Wednesday, November 12, 2008

Kendall on LiveJournal

Kendall (2007) discusses problematic factors that occur if people chose to express their thoughts and opinions in an online journal. Over the course of two years, Kendall looks at several examples on the website LiveJournal and how people may change their style of writing and their personal thoughts to conform to public acceptance of the writings. Four main themes are incorporated into this experiment and observation which include private journal vs. public performance, efficiency vs. audience management, control vs. connection, and Autonomy vs. the desire for comments.

In some of the examples, there are many reoccurring observations made. People are less likely to deeply express their true emotions and often leave out details of how they feel because it people are worried about the effect of their self in other’s views. Also, the managing of an audience can be a cause for great concern. LiveJournal is a useful tool to get spread information, such as getting engaged, to a large number of people simultaneously. But one problem that may occur is how we interact with certain groups of people. The way a person is around their family can be completely opposite when interacting with social friends, so therefore the context of the message can vastly differ. One last problem is the struggle between control and connection. People can enjoy the control over what they read and post on LiveJournal, but sometimes experience problems when people try and connect with them by commenting on an entry. One of the interviewees said it was “really weird to me to comment back on my own journal” (p. 10).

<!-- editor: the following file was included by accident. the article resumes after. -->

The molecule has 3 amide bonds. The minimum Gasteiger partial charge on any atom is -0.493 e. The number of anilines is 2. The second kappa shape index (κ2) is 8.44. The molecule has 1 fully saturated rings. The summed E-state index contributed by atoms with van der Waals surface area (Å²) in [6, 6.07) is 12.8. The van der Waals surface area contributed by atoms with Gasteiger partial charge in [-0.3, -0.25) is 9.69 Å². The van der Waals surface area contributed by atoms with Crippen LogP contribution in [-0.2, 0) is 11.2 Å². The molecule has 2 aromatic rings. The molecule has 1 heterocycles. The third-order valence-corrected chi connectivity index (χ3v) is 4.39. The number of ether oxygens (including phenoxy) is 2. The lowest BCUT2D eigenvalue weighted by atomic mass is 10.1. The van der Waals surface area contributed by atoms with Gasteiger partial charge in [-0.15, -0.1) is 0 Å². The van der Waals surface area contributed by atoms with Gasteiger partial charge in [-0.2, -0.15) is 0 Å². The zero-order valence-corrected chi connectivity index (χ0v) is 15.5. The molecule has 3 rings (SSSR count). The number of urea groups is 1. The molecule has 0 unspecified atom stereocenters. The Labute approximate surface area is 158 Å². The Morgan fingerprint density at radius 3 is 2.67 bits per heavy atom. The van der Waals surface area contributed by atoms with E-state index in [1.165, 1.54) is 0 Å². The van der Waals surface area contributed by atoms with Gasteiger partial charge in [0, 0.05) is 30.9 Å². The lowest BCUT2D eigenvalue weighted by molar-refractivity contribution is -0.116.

As opposed to a typical journal, an online journal in which friends and family can read and react to will definitely change the nature of your posts. In my personal experience with posting public information about myself, I’ve felt constrained to saying or listing my exact thoughts or actions simply because they may not be interesting or appealing to other’s thoughts about me. For example, if I was to write a journal that had to do with my personal relationships, I wouldn’t want my mother or father reading into detail every account of my private life.

Kendall, Lori. (2007). "Shout into the wind, and it shouts back." Identity and interactional tensions on LiveJournal. First Monday, 12. Retrieved on August 21, 2008 from

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